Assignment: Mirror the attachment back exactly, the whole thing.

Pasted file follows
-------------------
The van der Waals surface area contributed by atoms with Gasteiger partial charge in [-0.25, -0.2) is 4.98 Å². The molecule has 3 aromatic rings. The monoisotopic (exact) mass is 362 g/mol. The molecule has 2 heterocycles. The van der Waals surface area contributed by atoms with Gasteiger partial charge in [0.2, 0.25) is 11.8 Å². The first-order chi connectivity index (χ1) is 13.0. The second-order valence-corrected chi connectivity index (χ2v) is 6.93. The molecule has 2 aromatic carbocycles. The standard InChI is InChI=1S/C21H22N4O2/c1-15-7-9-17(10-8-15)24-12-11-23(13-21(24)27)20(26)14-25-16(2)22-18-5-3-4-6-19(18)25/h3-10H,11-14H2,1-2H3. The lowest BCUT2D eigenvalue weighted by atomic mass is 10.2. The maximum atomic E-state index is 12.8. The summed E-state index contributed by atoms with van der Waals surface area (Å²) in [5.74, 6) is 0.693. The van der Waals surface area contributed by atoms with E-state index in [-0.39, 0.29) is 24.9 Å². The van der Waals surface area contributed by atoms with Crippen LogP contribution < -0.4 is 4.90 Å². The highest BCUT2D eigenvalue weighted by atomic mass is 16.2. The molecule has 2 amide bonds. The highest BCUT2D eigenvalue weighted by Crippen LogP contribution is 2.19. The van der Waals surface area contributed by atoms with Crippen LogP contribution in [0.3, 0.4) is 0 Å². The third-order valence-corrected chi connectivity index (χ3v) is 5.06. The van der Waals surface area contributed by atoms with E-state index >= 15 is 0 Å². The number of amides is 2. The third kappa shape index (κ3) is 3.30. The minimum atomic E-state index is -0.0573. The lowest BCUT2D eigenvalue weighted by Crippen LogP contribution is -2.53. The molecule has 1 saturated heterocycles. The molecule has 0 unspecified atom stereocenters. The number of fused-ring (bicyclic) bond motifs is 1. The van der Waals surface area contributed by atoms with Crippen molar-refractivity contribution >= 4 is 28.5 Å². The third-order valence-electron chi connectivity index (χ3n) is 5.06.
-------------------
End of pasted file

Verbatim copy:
The van der Waals surface area contributed by atoms with Gasteiger partial charge in [-0.25, -0.2) is 4.98 Å². The molecule has 3 aromatic rings. The monoisotopic (exact) mass is 362 g/mol. The molecule has 2 heterocycles. The van der Waals surface area contributed by atoms with Gasteiger partial charge in [0.2, 0.25) is 11.8 Å². The first-order chi connectivity index (χ1) is 13.0. The second-order valence-corrected chi connectivity index (χ2v) is 6.93. The molecule has 2 aromatic carbocycles. The standard InChI is InChI=1S/C21H22N4O2/c1-15-7-9-17(10-8-15)24-12-11-23(13-21(24)27)20(26)14-25-16(2)22-18-5-3-4-6-19(18)25/h3-10H,11-14H2,1-2H3. The lowest BCUT2D eigenvalue weighted by atomic mass is 10.2. The maximum atomic E-state index is 12.8. The summed E-state index contributed by atoms with van der Waals surface area (Å²) in [5.74, 6) is 0.693. The van der Waals surface area contributed by atoms with E-state index in [-0.39, 0.29) is 24.9 Å². The van der Waals surface area contributed by atoms with Crippen LogP contribution < -0.4 is 4.90 Å². The highest BCUT2D eigenvalue weighted by atomic mass is 16.2. The molecule has 2 amide bonds. The highest BCUT2D eigenvalue weighted by Crippen LogP contribution is 2.19. The van der Waals surface area contributed by atoms with Crippen LogP contribution in [0.3, 0.4) is 0 Å². The third-order valence-corrected chi connectivity index (χ3v) is 5.06. The van der Waals surface area contributed by atoms with E-state index >= 15 is 0 Å². The number of amides is 2. The third kappa shape index (κ3) is 3.30. The minimum atomic E-state index is -0.0573. The lowest BCUT2D eigenvalue weighted by Crippen LogP contribution is -2.53. The molecule has 1 saturated heterocycles. The molecule has 0 unspecified atom stereocenters. The number of fused-ring (bicyclic) bond motifs is 1. The van der Waals surface area contributed by atoms with Crippen molar-refractivity contribution >= 4 is 28.5 Å². The third-order valence-electron chi connectivity index (χ3n) is 5.06.